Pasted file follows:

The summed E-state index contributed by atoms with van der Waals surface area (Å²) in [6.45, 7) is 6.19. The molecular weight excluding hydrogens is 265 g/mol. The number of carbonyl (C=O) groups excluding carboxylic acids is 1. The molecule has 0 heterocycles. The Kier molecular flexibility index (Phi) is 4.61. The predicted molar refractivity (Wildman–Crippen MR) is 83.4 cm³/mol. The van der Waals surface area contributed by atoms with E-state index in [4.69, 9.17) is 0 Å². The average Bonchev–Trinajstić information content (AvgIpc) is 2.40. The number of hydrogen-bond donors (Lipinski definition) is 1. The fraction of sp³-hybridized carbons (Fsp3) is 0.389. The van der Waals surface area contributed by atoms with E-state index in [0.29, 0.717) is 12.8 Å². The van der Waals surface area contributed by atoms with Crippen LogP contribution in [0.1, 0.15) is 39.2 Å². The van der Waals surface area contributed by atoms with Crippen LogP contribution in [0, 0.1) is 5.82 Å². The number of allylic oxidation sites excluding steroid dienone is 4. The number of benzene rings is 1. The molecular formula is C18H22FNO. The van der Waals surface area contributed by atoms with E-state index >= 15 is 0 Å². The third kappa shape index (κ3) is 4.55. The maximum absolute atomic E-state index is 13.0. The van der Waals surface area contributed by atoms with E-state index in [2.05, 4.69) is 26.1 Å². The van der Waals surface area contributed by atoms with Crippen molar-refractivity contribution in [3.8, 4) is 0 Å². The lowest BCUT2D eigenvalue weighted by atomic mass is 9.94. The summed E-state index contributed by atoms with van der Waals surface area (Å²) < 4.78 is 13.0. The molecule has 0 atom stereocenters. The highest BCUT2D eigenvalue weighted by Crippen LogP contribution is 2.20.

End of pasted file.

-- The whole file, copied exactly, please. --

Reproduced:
The summed E-state index contributed by atoms with van der Waals surface area (Å²) in [6.45, 7) is 6.19. The molecular weight excluding hydrogens is 265 g/mol. The number of carbonyl (C=O) groups excluding carboxylic acids is 1. The molecule has 0 heterocycles. The Kier molecular flexibility index (Phi) is 4.61. The predicted molar refractivity (Wildman–Crippen MR) is 83.4 cm³/mol. The van der Waals surface area contributed by atoms with E-state index in [4.69, 9.17) is 0 Å². The average Bonchev–Trinajstić information content (AvgIpc) is 2.40. The number of hydrogen-bond donors (Lipinski definition) is 1. The fraction of sp³-hybridized carbons (Fsp3) is 0.389. The van der Waals surface area contributed by atoms with E-state index in [0.29, 0.717) is 12.8 Å². The van der Waals surface area contributed by atoms with Crippen LogP contribution in [0.1, 0.15) is 39.2 Å². The van der Waals surface area contributed by atoms with Crippen LogP contribution in [0, 0.1) is 5.82 Å². The number of allylic oxidation sites excluding steroid dienone is 4. The number of benzene rings is 1. The molecular formula is C18H22FNO. The van der Waals surface area contributed by atoms with E-state index >= 15 is 0 Å². The third kappa shape index (κ3) is 4.55. The maximum absolute atomic E-state index is 13.0. The van der Waals surface area contributed by atoms with E-state index in [2.05, 4.69) is 26.1 Å². The van der Waals surface area contributed by atoms with Crippen molar-refractivity contribution in [3.8, 4) is 0 Å². The lowest BCUT2D eigenvalue weighted by atomic mass is 9.94. The summed E-state index contributed by atoms with van der Waals surface area (Å²) < 4.78 is 13.0. The molecule has 0 atom stereocenters. The highest BCUT2D eigenvalue weighted by Crippen LogP contribution is 2.20.